Intensive Short Term Dynamic Psychotherapy (ISTDP) is a modern approach in psychotherapy, which has been developing since the 1960’s in Canada, USA and Western European countries, and since 2008 also in Poland. This approach grew out of a lack of satisfaction with the effects and duration of psychoanalytic therapy and a need to explore and understand what interventions in the therapeutic relationship produce real, assessable change in the patient. The creator of this approach, Habib Davanloo, based on precise observation of recordings of therapy sessions, developed an innovative therapy method allowing to achieve deep and permanent intrapsychic changes in a relatively short period of time. The theoretical foundations of ISTDP are based on psychoanalytic assumptions and John Bowlby’s attachment theory, integrated with contemporary neuroscientific knowledge. ISTDP is a structured therapy. Each patient response is the basis for applying a specific type of intervention, the effects of which we can immediately verify.
- intensive – the patient’s attention is immediately focused on the problem,
- short-term – we take the shortest route to achieving change,
- dynamic – we focus on understanding and resolving the patient’s internal conflict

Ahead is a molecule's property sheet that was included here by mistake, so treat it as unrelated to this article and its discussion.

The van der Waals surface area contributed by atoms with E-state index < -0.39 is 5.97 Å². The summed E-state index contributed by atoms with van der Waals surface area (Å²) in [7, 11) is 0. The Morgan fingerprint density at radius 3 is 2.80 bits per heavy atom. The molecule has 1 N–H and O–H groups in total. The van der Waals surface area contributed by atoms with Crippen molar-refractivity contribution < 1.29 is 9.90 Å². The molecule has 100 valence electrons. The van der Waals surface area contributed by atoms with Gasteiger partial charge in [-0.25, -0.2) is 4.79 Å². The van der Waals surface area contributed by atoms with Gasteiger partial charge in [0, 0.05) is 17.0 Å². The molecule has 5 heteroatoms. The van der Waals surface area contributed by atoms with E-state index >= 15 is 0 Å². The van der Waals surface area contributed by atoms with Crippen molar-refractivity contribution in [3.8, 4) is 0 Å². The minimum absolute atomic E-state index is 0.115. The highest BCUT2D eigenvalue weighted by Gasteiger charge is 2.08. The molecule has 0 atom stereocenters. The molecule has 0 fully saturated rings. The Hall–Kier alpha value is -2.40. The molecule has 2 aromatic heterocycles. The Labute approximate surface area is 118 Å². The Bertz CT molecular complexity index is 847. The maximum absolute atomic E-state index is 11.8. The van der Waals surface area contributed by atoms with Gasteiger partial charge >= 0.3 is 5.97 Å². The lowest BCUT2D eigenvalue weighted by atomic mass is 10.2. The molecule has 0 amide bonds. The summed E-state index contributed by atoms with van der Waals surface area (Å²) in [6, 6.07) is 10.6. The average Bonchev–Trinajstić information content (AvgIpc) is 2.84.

ISTDP assumes an active role for both therapist and patient. The first goal is to develop a conscious and unconscious working alignment. Using the techniques of confrontation, identification, clarification (KIK), the therapist works with so-called frontal defenses (passivity, submission, speaking in generalities, avoiding eye contact, etc.). The patient has a chance to see clearly the self-destructive effect of avoiding intimacy with the therapist, and this allows him to abandon the defenses, deciding consciously upon his own good. The therapist views the patient through the lens of what is known as the Triangle of People and the Triangle of Conflict (Malan 1979). The patient’s reactions (feeling/impulse, fear, defense) represent the vertices of the Triangle of Conflict. We always examine them on the basis of a specific situation concerning the relationship with the therapist during the session, a relationship from the patient’s current life, or a relationship with important people in the past (The triangle of People). This way, we help the patient understand their current reactions and connect them to the unique story of their childhood. The patient’s experience of blocked emotions and longings from early relationships opens them to consciously experience feelings and desires in current interpersonal situations. It is essential to the therapeutic process to accurately diagnose the patient’s characteristic pattern of spreading anxiety and to help the patient re-establish a healthy regulation of it. Continuous monitoring of anxiety levels helps avoid over-hasty interventions that could result in uncontrollable increases in anxiety and block the therapeutic process. Real, full access to feelings and healthy regulation of anxiety involve experiencing them on a physical level, so the therapist constantly directs his or her and the patient’s attention to reactions of the body. All sessions are recorded, which allows for precise supervision of the therapy, significantly increases the effectiveness of the therapeutic process of the patient and the training process of psychotherapists working in this approach. The results of successful therapy are: the patient’s understanding of the processes he or she sets in motion, the patient’s ability to view his or her reactions in terms of the Triangle of Conflict (feeling/anxiety/defenses) the patient’s ability to monitor his or her anxiety and regulate it in a healthy way, the patient’s conscious letting go of defenses, experiencing his or her desires and feelings as fully as possible, and the patient’s ability to express them (if he or she wants to) in a constructive way. The effectiveness of ISTDP is documented by numerous scientific studies. The method can be successfully applied to most problems where psychotherapy treatment is indicated.